The collection offers a spin on Yatay’s signature Irori unisex sneaker style, rendered in four color combinations created for the occasion by No More Plastic ambassadors and models Helena Christensen, Cindy Bruna, Amelia Windsor and Azza Slimene.
Yatay’s founder Umberto De Marco traced the first contact with the nonprofit organization to last year, when he got in touch with No More Plastic’s founder Rosalie Mann through a common friend.
“We noticed we had a lot in common so the idea of a collaboration came up, but at the time our sneakers’ lining was made of recycled plastic bottles, so we had to rework that element to align the style to No More Plastic’s policy,” explained De Marco.
The result is a sneaker style assembled from 13 sustainable components, including bio-plastic derived from cereals and corn; bio-polyols; recycled tires; natural resins, and water-based and solvent-less glues. Each sneaker also comes with two pairs of shoelaces made of hemp and bio-leather derived from cereals.
“We then chose together the four ambassadors, and we opted for personalities hailing from different countries and with different backgrounds,” continued De Marco. Customization made by Christensen, Bruna, Windsor and Slimene ranged from a dark combination of black, olive green and white to a bolder version juxtaposing rose and baby blue with acid green and red.
Beginning Wednesday, the style will retail at 290 euros — the standard Irori sneaker comes with a 270-euro price tag —and half of the profits generated from sales of the collection will be donated to the organization.
“I like to think this is just the first chapter of our collaboration, as we would like to continue our partnership with No More Plastic, developing styles with other ambassadors, too,” said De Marco. Hence the decision to make the sneakers available for pre-order exclusively on Yatay’s e-commerce to test the market first, “while we will evaluate the possible release of a limited series and implementation of other materials for future drops.”
De Marco revealed the debut of the collaboration was postponed due to the pandemic, in an attempt to launch the range in more favorable market conditions. Yet, overall the company expects to end 2020 with revenues flat compared to last year, as losses at brick-and-mortar were balanced out by a boost in online sales.
“The global situation also reawakened a certain awareness in customers toward sustainability and a penchant for Made in Italy, long-lasting products rather than fast-fashion ones,” noted the executive.
In establishing the brand in 2018, De Marco believed the concept could resonate best in North European countries, which are considered more receptive of sustainable practices and eco-product offerings. Although the U.K. is the best-performing market for the label, the founder said that Italy and France are quickly catching up with it.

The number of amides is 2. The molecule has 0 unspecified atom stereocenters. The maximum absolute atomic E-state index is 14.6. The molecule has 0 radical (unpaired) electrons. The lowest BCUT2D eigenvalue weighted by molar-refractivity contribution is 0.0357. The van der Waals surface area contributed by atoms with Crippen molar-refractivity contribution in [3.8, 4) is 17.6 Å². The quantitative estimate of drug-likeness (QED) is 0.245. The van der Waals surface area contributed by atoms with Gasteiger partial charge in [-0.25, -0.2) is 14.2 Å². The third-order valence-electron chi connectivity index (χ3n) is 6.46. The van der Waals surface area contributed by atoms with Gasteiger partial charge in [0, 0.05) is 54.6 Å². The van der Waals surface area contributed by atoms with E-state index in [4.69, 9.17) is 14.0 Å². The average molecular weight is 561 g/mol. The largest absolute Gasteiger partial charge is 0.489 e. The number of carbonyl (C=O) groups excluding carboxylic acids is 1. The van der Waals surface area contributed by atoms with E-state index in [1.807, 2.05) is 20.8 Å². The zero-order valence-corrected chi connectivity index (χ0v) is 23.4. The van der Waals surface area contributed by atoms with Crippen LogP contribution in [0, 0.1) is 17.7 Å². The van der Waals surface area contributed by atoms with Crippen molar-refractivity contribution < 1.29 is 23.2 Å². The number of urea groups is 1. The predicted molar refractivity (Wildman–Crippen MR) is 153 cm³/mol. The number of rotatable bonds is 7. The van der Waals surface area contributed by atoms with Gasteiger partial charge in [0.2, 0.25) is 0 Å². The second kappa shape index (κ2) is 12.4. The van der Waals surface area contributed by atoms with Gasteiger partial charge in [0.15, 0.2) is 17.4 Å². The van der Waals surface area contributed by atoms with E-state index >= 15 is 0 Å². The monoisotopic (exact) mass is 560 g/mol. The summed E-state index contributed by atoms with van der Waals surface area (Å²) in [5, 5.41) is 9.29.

In addition to its e-commerce, the brand is distributed in 22 doors globally, including Antonia in Milan, Selfridges in London, L’Èclaireur in Paris and Aishti in Beirut.
“Now all our efforts are focused on creating a stronger brand awareness on digital platforms, because a product like ours needs to be explained and narrated. It has a very sleek, minimal look, so to simply showcase it in stores next to other sneakers doesn’t do it justice,” said De Marco, who is also president of Coronet SpA, an Italian company that specializes in the production of environmentally friendly materials and supplies an array of fashion and accessories labels.
Yatay currently counts the two main Irori and Neven styles, offered in both low- and high-top versions, but is readying its first running shoes to be released next year. In keeping with the palindrome names, the sneaker will be dubbed Renner and is expected to boast a bolder look.
De Marco’s ultimate goal is to keep pushing the boundaries in research and develop new materials to manufacture a 100 percent recyclable sneaker. “So far only the sole of our styles is entirely recyclable and we encourage our customers who want to get rid of our old sneakers to return them to us, at our expense. In that way we can recycle the soles, dismantle all components and sustainably dispose or repurpose them, promoting a circular practice,” said the executive.
The brand’s sustainable commitment extends beyond the manufacturing process. Through the Trees for Shoes campaign, the label aims to safeguard the environment and offset the emissions it produces. For every pair sold, Yatay plants a tree in a forest in Kenya.
In particular, each sneaker style comes with a Yatay code embossed on the heel and a related QR code featured on the box that enable customers to access their profile page on the brand’s web site and pick the species of tree they want to plant. “Within a week we plant it and when the tree absorbs the same quantity of CO2 used to manufacture that pair, the customer receives an e-mail informing that the emissions have been offset and gets a 20 percent discount on the purchase of another pair of shoes,” concluded De Marco.